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Aviat Space Environ Med. 2002 Aug;73(8):787-90.

Corneal injury threshold in rabbits for the 1540 nm infrared laser.

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  • 1Department of Preventive Medicine and Biometrics, Uniformed Services University of the Health Sciences, Bethesda, MD 20814, USA.



In the 40 yr since lasers were invented, they have become commonplace in military operations, and while their utility in this setting is undeniable, they also represent a potential hazard for those in contact with them. This threat must be recognized, information must be gathered to understand this injury potential, and the necessary measures must be taken to properly protect those who will work, train, and fight with these systems. The exact mechanisms of laser/tissue interaction at 1540 nm are not well understood. Previous studies and textbooks show remarkable disparity in reporting where 1540 nm laser energy is deposited and the quantity of energy required to cause tissue damage. Rabbit cornea is very similar histologically to that of humans with the exception that it lacks Bowman's membrane. This model has been recommended as a reasonable approximation by past researchers and avoids the use of valuable non-human, primate research animals.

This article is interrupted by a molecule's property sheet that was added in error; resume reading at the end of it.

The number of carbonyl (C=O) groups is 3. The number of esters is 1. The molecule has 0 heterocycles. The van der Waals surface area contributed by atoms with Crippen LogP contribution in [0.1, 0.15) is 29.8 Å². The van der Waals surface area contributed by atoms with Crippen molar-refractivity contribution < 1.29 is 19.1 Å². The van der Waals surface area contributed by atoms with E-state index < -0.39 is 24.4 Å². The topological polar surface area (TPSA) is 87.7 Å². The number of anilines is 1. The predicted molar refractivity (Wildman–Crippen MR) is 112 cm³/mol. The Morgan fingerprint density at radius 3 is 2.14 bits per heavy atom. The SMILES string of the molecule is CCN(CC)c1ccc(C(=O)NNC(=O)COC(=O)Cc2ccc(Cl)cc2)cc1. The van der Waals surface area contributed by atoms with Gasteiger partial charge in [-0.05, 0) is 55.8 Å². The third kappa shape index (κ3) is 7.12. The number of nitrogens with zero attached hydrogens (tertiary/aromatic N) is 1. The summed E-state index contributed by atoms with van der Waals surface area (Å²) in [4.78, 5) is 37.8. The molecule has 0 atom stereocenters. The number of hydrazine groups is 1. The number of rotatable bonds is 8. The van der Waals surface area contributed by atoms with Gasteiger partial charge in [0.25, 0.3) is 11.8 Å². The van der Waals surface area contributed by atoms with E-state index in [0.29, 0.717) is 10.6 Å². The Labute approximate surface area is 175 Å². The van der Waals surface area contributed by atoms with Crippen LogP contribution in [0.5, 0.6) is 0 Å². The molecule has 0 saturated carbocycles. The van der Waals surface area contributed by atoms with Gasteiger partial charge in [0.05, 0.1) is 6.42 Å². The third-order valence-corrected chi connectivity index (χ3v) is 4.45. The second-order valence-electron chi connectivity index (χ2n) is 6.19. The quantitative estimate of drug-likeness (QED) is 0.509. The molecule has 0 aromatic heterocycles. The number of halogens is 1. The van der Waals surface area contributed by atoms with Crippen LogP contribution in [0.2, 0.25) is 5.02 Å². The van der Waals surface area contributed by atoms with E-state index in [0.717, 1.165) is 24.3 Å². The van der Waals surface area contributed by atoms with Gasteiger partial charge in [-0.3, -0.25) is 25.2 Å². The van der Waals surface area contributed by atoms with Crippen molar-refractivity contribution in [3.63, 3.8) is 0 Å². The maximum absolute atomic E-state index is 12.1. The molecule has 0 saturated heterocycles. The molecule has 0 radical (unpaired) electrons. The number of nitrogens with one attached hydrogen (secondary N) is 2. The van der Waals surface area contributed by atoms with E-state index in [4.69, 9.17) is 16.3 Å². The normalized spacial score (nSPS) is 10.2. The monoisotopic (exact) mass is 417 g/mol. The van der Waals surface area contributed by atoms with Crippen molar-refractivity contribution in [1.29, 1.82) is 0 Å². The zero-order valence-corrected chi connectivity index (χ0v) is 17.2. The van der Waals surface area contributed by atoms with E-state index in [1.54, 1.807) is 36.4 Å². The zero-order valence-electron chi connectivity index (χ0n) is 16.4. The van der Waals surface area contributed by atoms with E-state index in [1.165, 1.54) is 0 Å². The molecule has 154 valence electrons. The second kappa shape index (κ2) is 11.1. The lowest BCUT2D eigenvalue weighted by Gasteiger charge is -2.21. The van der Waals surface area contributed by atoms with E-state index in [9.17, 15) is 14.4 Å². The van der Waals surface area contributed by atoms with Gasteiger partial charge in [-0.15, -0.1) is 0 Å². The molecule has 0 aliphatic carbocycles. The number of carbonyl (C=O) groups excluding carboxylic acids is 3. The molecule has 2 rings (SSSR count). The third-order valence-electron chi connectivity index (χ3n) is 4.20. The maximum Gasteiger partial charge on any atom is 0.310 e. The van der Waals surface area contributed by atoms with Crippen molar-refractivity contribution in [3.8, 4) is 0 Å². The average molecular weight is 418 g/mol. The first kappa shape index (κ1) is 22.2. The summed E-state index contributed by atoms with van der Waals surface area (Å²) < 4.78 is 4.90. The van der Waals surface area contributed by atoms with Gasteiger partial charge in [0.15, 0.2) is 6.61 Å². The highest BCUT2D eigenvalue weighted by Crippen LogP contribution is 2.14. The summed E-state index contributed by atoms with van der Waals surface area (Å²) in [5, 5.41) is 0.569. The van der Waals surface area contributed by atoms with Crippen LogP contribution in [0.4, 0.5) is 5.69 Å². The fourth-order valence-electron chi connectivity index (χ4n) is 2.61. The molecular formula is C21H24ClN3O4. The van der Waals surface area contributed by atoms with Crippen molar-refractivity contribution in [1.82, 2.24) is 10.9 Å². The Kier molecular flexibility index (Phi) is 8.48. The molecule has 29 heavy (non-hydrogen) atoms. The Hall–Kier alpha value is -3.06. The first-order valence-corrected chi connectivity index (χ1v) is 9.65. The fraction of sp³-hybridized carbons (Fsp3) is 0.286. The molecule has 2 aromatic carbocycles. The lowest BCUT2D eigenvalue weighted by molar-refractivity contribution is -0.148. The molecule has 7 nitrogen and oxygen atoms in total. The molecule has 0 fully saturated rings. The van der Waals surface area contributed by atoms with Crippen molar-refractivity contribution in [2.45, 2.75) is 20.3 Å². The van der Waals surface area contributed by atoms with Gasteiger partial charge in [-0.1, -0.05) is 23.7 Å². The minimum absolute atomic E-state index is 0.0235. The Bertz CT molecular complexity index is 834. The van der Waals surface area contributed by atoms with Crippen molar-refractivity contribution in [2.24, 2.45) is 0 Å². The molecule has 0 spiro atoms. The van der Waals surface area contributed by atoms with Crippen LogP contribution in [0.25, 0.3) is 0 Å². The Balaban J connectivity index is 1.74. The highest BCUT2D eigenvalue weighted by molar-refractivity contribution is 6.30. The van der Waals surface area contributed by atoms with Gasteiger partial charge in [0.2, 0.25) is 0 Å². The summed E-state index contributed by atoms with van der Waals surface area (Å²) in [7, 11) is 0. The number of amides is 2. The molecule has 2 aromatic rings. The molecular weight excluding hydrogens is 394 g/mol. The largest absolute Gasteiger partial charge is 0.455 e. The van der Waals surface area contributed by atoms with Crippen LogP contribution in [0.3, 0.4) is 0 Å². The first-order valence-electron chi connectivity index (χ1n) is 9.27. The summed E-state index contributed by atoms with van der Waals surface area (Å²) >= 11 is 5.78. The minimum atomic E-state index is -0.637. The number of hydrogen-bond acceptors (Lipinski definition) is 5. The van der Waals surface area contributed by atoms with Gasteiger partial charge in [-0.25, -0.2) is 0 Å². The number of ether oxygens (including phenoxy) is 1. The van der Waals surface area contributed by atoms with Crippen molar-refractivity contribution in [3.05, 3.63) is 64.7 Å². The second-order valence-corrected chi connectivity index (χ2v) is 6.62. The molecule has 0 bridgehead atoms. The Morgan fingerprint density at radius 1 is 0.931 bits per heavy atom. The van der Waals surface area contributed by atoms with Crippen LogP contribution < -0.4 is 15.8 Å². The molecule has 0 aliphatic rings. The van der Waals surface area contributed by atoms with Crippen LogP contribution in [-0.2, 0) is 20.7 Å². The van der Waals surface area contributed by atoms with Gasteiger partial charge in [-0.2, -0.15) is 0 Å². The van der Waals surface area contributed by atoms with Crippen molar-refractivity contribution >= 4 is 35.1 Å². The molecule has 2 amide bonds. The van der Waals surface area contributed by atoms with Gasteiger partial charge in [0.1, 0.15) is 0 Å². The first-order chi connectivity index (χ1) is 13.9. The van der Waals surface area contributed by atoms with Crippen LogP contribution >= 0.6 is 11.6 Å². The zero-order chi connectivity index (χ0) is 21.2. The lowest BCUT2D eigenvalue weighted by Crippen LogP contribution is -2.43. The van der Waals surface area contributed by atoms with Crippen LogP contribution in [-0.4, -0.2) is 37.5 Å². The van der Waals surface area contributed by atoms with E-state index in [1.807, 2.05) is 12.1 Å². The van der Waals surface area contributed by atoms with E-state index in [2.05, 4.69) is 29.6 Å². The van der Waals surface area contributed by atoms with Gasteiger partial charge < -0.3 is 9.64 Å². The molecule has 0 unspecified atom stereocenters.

A rabbit model was used to demonstrate the ability of the 1540 nm laser to produce corneal injuries. Various energies were applied to find the threshold at which injury is consistently produced. Observations included the appearance of the injury in the rabbit cornea. All rabbits were between 5 and 6 kg.


Corneal injury was consistent at energies above 56 J x cm(-2). Injuries involved the deeper corneal stroma rather than only the epithelial layer, thus raising concern for permanent visual disability in those affected. The gross appearance of these injuries was white opaque areas easily seen within the corneal stroma.


Data shows conclusively that the 1540 nm laser causes significant corneal damage at reproducible energy levels. Further research is clearly necessary to advance our understanding of the role of Bowman's membrane, the healing properties of the injured cornea, and the epidemiology of laser injury.

[PubMed - indexed for MEDLINE]
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